How far are you willing to go to win? Are you the kind of person who just concentrates on their own game, doing all you can to build up a score than can’t possibly be bettered, or would you rather do anything you can do disrupt others and have then swearing at you and wishing upon you a moderate injury in a surprising zebra-based accident?
In truth it doesn’t really matter – after someone has demolished your finely crafted rollercoaster leaving you with a pretty feeble looking theme park, even the most gentle of gamer will be wishing all sorts on pretty much everyone else around the table.
Unfair is essentially a card game, allowing you to build up a funfair based on ninjas, pirates and various other themes. You can upgrade your rides, add new elements to them, hire staff and plenty of other things in order to increase the number of points your park is worth, as well as earn money to spend on new stuff. You’ll also get your hands on blueprints, cards which offer very specific requirements for the end of the game and give big rewards or penalties to reflect whether or not you managed to complete the blueprint.
But the kicker here is in the game’s name – event cards crop up regularly, offering the chance to improve something about your own park or, in a swipe of malice (which is very much encouraged), screw up something to do with another player’s efforts. It can be incredibly unfair at times, making a whole game’s worth of planning and effort come crashing down around you thanks to an unlucky flip of a card, but what would you expect from a game called Unfair?
Whether or not you enjoy Unfair will entirely depend on whether you can cope with the fact that for every problem you deal another player, there’s a chance they could retaliate with something more devastating. You might, if you’re doing pretty well with your park, find that every other player starts to focus their attentions on you, chipping away at your attractions until you’ve got very little left and have to start building again. It sounds pretty unbalanced and unfair, and it certainly can be, but that’s what you need to be prepared for. It’s not as if the game tries to hide the fact it’s unfair after all…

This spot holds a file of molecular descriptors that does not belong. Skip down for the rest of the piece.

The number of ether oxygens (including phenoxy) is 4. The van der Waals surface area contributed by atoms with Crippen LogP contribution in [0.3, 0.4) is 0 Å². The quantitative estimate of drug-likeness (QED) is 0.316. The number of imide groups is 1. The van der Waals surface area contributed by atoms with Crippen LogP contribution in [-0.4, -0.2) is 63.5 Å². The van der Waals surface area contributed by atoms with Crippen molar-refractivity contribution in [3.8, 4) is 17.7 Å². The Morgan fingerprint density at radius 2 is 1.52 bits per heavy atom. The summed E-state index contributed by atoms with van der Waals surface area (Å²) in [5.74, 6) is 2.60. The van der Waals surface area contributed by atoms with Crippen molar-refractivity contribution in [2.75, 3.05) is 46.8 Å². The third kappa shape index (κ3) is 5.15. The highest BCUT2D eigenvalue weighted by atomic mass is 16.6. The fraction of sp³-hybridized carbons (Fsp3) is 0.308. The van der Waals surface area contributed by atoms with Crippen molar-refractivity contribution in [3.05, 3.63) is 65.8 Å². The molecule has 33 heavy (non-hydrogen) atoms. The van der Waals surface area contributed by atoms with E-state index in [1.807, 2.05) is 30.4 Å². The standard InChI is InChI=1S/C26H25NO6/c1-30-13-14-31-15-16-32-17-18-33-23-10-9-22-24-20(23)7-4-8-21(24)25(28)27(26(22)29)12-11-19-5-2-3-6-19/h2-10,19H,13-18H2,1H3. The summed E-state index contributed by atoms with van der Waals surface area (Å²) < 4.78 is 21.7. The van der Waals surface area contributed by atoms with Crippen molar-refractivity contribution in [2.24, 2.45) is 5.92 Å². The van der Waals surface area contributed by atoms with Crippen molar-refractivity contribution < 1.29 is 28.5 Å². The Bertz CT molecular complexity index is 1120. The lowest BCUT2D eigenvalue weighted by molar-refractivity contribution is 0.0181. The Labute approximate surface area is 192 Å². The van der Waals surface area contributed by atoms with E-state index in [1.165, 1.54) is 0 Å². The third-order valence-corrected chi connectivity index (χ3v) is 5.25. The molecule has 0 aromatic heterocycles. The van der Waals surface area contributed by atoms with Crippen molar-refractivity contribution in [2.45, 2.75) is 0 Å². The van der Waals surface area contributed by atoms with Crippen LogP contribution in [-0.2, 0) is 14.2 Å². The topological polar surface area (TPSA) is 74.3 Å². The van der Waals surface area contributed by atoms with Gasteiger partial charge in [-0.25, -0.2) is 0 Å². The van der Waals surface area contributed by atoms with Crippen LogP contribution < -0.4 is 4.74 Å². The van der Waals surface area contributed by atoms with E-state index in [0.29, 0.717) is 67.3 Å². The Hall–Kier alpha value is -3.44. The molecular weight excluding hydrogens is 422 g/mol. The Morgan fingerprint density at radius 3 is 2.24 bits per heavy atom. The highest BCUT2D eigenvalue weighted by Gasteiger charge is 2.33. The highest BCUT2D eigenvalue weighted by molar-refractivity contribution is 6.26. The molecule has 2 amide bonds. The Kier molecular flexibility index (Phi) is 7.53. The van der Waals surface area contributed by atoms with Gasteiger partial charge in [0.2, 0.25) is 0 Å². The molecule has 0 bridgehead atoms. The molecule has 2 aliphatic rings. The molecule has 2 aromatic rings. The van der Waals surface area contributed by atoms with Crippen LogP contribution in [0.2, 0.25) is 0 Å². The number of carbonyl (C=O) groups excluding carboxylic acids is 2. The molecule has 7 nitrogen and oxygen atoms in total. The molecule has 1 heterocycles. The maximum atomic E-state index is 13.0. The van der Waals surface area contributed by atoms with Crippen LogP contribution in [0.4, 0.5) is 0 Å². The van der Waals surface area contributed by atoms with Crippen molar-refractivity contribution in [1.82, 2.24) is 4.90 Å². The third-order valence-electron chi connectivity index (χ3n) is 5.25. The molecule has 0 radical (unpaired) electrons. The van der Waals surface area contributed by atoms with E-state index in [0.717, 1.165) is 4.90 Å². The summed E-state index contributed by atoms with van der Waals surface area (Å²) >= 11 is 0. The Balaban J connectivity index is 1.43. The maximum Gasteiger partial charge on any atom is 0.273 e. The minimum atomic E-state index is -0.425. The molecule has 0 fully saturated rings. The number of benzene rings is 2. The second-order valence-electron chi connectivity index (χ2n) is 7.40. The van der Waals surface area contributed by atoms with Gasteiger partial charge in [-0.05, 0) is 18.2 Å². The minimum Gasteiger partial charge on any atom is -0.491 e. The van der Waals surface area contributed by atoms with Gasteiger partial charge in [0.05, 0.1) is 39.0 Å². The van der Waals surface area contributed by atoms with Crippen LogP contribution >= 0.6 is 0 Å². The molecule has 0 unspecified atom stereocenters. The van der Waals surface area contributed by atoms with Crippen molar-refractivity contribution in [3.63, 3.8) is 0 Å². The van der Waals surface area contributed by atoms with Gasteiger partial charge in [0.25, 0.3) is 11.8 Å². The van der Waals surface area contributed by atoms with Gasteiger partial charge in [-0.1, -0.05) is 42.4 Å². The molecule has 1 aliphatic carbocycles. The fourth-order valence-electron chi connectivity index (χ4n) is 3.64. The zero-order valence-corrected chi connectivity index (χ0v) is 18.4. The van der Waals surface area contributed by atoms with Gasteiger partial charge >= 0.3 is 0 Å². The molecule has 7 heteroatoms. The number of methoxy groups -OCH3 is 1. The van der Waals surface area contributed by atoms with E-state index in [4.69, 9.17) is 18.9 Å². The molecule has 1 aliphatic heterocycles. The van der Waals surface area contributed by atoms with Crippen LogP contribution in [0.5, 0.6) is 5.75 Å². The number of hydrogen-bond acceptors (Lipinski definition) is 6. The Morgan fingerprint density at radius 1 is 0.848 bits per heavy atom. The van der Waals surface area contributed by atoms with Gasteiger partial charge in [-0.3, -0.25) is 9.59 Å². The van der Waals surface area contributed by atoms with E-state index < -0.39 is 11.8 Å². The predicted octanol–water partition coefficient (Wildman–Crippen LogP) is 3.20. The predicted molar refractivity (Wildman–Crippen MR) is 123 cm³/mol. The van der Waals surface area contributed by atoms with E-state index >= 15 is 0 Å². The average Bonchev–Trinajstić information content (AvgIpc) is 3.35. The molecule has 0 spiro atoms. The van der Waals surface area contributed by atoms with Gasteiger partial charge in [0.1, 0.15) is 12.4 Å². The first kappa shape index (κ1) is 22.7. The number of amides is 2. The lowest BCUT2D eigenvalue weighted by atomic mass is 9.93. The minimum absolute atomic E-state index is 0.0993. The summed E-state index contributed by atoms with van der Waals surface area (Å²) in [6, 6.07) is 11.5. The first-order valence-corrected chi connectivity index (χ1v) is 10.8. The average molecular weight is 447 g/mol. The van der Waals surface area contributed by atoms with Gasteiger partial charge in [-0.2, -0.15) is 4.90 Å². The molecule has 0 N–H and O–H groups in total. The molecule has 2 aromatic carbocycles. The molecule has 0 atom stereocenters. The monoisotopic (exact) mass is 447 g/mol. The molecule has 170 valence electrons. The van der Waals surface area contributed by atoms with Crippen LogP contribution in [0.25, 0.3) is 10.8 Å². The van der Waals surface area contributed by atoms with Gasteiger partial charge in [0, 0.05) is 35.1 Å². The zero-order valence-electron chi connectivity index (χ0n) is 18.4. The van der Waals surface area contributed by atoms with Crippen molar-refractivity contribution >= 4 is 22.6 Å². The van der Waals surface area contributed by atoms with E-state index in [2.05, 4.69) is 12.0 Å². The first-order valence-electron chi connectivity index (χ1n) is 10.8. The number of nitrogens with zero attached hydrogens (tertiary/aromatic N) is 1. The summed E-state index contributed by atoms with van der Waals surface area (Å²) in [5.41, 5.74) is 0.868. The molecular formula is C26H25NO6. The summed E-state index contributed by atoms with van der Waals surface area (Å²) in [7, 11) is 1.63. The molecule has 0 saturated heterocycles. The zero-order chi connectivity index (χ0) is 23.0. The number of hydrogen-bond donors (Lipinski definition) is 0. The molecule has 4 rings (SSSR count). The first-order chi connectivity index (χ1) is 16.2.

But for every game that you end up being the target, there’s another when everything goes right, you pick up all of the stronger cards and get largely left alone to build your park without much in the way of distraction. You can even use a modifier card which removes the negative parts of the cards, stopping you from punishing other players. But… that’s a bit boring really. Just building up your park while others do the same, it’s a bit soulless, there’s less interaction and far less laughing to be had. The beauty here is in the pissing off of other players, waiting until they’ve just unveiled their star attraction, then removing a key part of it just for fun. If you can’t handle being at the business end of that, then you should turn round and walk away – this isn’t for you.
It’d be a shame if that was the case though. The quality of this game is fantastic, from the brilliant artwork on the cards through to the little rollercoaster miniature which shows which round you’re in, the money tokens where all denominations are a different shapes, and the game’s board which is double sided allowing you to play equally well on either the same, or opposite sides of the table. The rules are fairly long but straightforward enough, and with the game working on a series of rounds you can learn bit by bit if you want to. After the first game though you’ll be well aware of how to play – this isn’t a complicated game all things considered.
Personally I enjoyed it, but then I’m not the kind of gamer who gets particularly cross if I suffer a horrible loss, even if it comes moments before I think I’m about to win. Some people wouldn’t enjoy that, and that’s fine, but if that’s you then there’s no point considering Unfair. I’ve said that a lot in this review, but that’s because I’ve spoken to a few people about this and it seems like a Marmite game. There’s no middle ground, and that’s understandable. You’ll love it, or you’ll hate it, and it all boils down to whether or not you can stand having someone ruin your plans after a couple of hours of careful playing (incidentally, aim for roughly half an hour per player when deciding if you’ve got time to play). If you can, you should jump at this and enjoy the hilarity it’ll offer you and a couple of friends as you build up your vampire themed amusement park.
If not, then stay well away or risk some of your friendships ending.
And that would REALLY be Unfair.